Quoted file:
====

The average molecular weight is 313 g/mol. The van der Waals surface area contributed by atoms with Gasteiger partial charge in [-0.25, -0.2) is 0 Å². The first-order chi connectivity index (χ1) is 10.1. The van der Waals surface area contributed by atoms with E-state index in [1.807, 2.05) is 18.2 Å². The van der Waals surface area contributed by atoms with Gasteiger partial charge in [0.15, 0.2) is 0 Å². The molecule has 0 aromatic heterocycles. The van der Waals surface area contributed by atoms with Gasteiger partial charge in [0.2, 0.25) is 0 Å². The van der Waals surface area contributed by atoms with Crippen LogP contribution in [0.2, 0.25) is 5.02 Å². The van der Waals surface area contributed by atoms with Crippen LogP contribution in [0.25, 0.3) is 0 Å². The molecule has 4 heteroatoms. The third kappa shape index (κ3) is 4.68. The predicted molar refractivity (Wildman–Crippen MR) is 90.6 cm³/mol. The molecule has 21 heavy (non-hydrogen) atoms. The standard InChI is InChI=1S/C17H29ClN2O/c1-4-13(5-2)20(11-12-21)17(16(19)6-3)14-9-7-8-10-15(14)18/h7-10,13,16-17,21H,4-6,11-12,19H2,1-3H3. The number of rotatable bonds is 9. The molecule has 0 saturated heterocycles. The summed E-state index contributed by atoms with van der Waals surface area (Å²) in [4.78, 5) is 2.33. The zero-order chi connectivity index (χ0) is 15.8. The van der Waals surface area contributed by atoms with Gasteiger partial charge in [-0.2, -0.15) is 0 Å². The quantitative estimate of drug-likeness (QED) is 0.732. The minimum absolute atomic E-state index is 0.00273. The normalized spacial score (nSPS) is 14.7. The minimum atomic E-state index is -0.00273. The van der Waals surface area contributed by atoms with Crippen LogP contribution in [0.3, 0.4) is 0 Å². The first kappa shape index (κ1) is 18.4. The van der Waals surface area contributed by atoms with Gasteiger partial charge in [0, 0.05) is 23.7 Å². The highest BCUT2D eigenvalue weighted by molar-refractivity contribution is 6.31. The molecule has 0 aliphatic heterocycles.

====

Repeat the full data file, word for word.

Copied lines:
The average molecular weight is 313 g/mol. The van der Waals surface area contributed by atoms with Gasteiger partial charge in [-0.25, -0.2) is 0 Å². The first-order chi connectivity index (χ1) is 10.1. The van der Waals surface area contributed by atoms with E-state index in [1.807, 2.05) is 18.2 Å². The van der Waals surface area contributed by atoms with Gasteiger partial charge in [0.15, 0.2) is 0 Å². The molecule has 0 aromatic heterocycles. The van der Waals surface area contributed by atoms with Gasteiger partial charge in [0.2, 0.25) is 0 Å². The van der Waals surface area contributed by atoms with Crippen LogP contribution in [0.2, 0.25) is 5.02 Å². The van der Waals surface area contributed by atoms with Crippen LogP contribution in [0.25, 0.3) is 0 Å². The molecule has 4 heteroatoms. The third kappa shape index (κ3) is 4.68. The predicted molar refractivity (Wildman–Crippen MR) is 90.6 cm³/mol. The molecule has 21 heavy (non-hydrogen) atoms. The standard InChI is InChI=1S/C17H29ClN2O/c1-4-13(5-2)20(11-12-21)17(16(19)6-3)14-9-7-8-10-15(14)18/h7-10,13,16-17,21H,4-6,11-12,19H2,1-3H3. The number of rotatable bonds is 9. The molecule has 0 saturated heterocycles. The summed E-state index contributed by atoms with van der Waals surface area (Å²) in [4.78, 5) is 2.33. The zero-order chi connectivity index (χ0) is 15.8. The van der Waals surface area contributed by atoms with Gasteiger partial charge in [-0.2, -0.15) is 0 Å². The quantitative estimate of drug-likeness (QED) is 0.732. The minimum absolute atomic E-state index is 0.00273. The normalized spacial score (nSPS) is 14.7. The minimum atomic E-state index is -0.00273. The van der Waals surface area contributed by atoms with Crippen LogP contribution in [0.3, 0.4) is 0 Å². The first kappa shape index (κ1) is 18.4. The van der Waals surface area contributed by atoms with Gasteiger partial charge in [0, 0.05) is 23.7 Å². The highest BCUT2D eigenvalue weighted by molar-refractivity contribution is 6.31. The molecule has 0 aliphatic heterocycles.